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On Why I Frustrate Everyone

I rejoice in the faith of others. I know how much my spirituality is apart of my daily life and I celebrate the spirituality of others, as long as it is not a requirement that I believe as they believe. Consequently, I am a frustration to everyone. I don't mean to be, but it must be my lot in life to march out of step just enough to understand but not wholly accept anyone else's version of who I must be, to be accepted. They get frustrated if they think I have "ears to hear" the truth of their way and expect me to follow. I do not have faith to “give it up to god” and expect the divine to know my needs as they expect me to sit on my ass and wait for their blessings. It's not their fault if I fail in this. I’m sure that I am equal frustration to the gods, as well.

I am a frustration to my atheist friends who do not understand how someone of my reason, clarity, balance, education, and wisdom can "believe in all that junk." (of which, they know little because they have a cookie cutter definition of "all that junk" and apply it to me.) I am as much a frustration to New Age believers who think I am kindred when they discover that I am a Stone Witch and use none of them to texture my auras, or balance my chakras or cure my illnesses.

Pagans get frustrated when I do not identify with a Tolkien kind of witch or a D&D kind of witch or even the PR definition of a witch found on every pagan FAQ web page. I am neither Wiccan nor Druid nor Fluffy Bunny. I don't do divinations of any kind (not that I can't, just that I don't). And my magick is neither and both white and black.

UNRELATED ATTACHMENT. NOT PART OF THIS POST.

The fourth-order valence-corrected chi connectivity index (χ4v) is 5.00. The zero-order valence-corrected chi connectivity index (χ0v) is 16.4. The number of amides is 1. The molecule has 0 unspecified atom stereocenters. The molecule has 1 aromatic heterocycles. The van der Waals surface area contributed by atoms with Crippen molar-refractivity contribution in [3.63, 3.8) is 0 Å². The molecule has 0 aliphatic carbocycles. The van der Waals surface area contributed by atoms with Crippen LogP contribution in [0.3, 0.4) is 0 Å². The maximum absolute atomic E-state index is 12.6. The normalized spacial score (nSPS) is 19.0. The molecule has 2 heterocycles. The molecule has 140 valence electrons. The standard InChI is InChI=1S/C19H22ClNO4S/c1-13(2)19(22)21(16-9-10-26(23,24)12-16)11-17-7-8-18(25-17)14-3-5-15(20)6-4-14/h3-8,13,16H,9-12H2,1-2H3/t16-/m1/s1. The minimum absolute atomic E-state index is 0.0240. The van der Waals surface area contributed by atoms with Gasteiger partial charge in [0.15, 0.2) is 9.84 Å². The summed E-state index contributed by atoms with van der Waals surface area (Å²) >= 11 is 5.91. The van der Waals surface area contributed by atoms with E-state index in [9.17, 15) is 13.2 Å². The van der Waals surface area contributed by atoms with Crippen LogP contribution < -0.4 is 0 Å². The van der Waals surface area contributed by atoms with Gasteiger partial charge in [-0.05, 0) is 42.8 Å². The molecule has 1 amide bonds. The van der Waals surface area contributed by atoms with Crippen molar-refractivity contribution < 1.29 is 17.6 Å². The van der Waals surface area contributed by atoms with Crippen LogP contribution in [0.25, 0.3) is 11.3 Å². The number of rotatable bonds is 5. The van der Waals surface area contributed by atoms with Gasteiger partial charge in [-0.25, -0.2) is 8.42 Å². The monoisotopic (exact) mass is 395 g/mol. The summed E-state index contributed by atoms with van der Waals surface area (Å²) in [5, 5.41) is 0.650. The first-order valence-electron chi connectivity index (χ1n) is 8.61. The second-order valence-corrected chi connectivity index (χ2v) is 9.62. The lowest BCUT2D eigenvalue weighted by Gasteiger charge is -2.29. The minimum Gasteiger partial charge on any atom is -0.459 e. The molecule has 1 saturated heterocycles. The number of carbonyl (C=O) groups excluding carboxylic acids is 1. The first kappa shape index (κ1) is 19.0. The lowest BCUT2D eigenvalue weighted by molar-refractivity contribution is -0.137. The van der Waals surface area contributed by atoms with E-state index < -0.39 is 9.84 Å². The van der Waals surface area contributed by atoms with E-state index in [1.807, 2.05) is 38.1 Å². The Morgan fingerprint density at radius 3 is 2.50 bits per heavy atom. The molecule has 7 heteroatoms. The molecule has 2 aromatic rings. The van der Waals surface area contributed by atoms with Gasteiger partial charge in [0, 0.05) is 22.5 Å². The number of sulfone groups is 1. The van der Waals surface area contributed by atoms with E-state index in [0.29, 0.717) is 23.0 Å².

One of my mother's teachings was that of racial memory. Her study of philosophy and Carl Jung made my grandmother's teachings more sensible with a scientific basis. But I was not taught to deny the possibility of reincarnation. Or deny the possibility that one day we may cease the mortal journey to reside somewhere pleasant. Or that the atheist beliefs might be true, that this is our one great shot at life, and we’d better make it good one. Racial memory is my first choice (appealing to my scientific nature) to explain the recognition I feel when I meet kindred, understand someone as if I had known them my whole life. It explains love at first sight, deja vous, understanding a foreign language without education and so many other things that I have personally experienced.

Belief in the transmigration of the soul is not critical to my belief system, but from it, I take the lesson that like going to school, I might be left back if I do not seriously commit to learning and growing and maturing in as many ways as I can, toward wisdom. When I refer to reincarnation, I do so as a metaphor, rather than truth. In fact, most of my references are used as a metaphor, like when I refer to the gods when I am blessed or ask if Mercury is in retrograde when I'm having a bad day. (That is except on days when I know I have lived before, that the gods are sleeping giants and Mercury screws up my life every freaking retrograde!)

Still, you will hear me say repeatedly, I have no truth, no surety in my correctness. And I'm fine with that. <--That's what really drives people crazy.) I call myself Pagan but if you put 20 pagans in a room, there will be things they can agree on, which I cannot. I used to call myself a Catholic even as I disagreed with most of the teachings. I honor my mother’s traditions and yet, I lean away from them too. Many atheistic proverbs are wise to me. So are some communist and socialist proverbs. Madmen have imparted wisdom to me. Children are some of the wisest and we can’t start early enough to knock that crap out of them by homogenization in the home, the schools, the churches. People, so love sameness.

With deep spiritual awareness, one wants to run to the highest mountain and shout to all below, “See this new wisdom I have discovered.” In time, they discover that it isn’t all that new, accept to them. And that many people have traveled the wisdom path before them. Still, I can smile and waive and applaud the spiritual accomplishments of others, even though I can’t participate in them all.

Kahlil Gibran said it best. “It is indeed misery if I stretch an empty hand to men and receive nothing; but it is hopelessness if I stretch a full hand and find none to receive.”

I try to receive something from everyone.

© 2004, 2005, 2006, 2007 Ardriana Cahill

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